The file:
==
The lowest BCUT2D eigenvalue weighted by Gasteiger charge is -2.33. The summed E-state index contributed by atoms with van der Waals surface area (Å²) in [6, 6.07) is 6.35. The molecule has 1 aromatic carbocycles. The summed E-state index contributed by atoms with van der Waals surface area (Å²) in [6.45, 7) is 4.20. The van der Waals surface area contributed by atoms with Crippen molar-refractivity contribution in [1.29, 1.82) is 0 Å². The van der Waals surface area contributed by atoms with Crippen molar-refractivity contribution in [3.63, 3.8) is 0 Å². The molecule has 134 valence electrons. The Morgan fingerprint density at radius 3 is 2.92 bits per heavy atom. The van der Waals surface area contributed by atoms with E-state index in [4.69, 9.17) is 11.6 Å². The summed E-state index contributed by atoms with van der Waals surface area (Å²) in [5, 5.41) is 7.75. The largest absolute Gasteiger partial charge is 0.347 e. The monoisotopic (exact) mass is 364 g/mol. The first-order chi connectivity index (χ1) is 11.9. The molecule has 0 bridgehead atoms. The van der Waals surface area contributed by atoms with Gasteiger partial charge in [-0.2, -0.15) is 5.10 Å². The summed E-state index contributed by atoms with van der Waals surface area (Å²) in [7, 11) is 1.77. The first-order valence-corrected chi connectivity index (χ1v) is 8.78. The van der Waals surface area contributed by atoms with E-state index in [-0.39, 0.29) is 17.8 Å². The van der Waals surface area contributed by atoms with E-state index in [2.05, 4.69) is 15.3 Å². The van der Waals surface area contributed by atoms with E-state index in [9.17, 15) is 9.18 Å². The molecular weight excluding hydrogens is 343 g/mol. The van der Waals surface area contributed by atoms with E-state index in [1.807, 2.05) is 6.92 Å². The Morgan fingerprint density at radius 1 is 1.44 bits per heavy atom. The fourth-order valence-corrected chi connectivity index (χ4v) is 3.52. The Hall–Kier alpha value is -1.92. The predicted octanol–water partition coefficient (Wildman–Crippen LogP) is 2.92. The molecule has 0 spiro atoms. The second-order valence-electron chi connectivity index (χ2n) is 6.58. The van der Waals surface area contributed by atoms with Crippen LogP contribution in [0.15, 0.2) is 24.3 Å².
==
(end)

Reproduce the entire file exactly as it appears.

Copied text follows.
The lowest BCUT2D eigenvalue weighted by Gasteiger charge is -2.33. The summed E-state index contributed by atoms with van der Waals surface area (Å²) in [6, 6.07) is 6.35. The molecule has 1 aromatic carbocycles. The summed E-state index contributed by atoms with van der Waals surface area (Å²) in [6.45, 7) is 4.20. The van der Waals surface area contributed by atoms with Crippen molar-refractivity contribution in [1.29, 1.82) is 0 Å². The van der Waals surface area contributed by atoms with Crippen molar-refractivity contribution in [3.63, 3.8) is 0 Å². The molecule has 134 valence electrons. The Morgan fingerprint density at radius 3 is 2.92 bits per heavy atom. The van der Waals surface area contributed by atoms with E-state index in [4.69, 9.17) is 11.6 Å². The summed E-state index contributed by atoms with van der Waals surface area (Å²) in [5, 5.41) is 7.75. The largest absolute Gasteiger partial charge is 0.347 e. The monoisotopic (exact) mass is 364 g/mol. The first-order chi connectivity index (χ1) is 11.9. The molecule has 0 bridgehead atoms. The van der Waals surface area contributed by atoms with Gasteiger partial charge in [-0.2, -0.15) is 5.10 Å². The summed E-state index contributed by atoms with van der Waals surface area (Å²) in [7, 11) is 1.77. The first-order valence-corrected chi connectivity index (χ1v) is 8.78. The van der Waals surface area contributed by atoms with E-state index in [-0.39, 0.29) is 17.8 Å². The van der Waals surface area contributed by atoms with E-state index in [2.05, 4.69) is 15.3 Å². The van der Waals surface area contributed by atoms with E-state index in [9.17, 15) is 9.18 Å². The molecular weight excluding hydrogens is 343 g/mol. The van der Waals surface area contributed by atoms with E-state index in [1.807, 2.05) is 6.92 Å². The Morgan fingerprint density at radius 1 is 1.44 bits per heavy atom. The fourth-order valence-corrected chi connectivity index (χ4v) is 3.52. The Hall–Kier alpha value is -1.92. The predicted octanol–water partition coefficient (Wildman–Crippen LogP) is 2.92. The molecule has 0 spiro atoms. The second-order valence-electron chi connectivity index (χ2n) is 6.58. The van der Waals surface area contributed by atoms with Crippen LogP contribution in [0.15, 0.2) is 24.3 Å².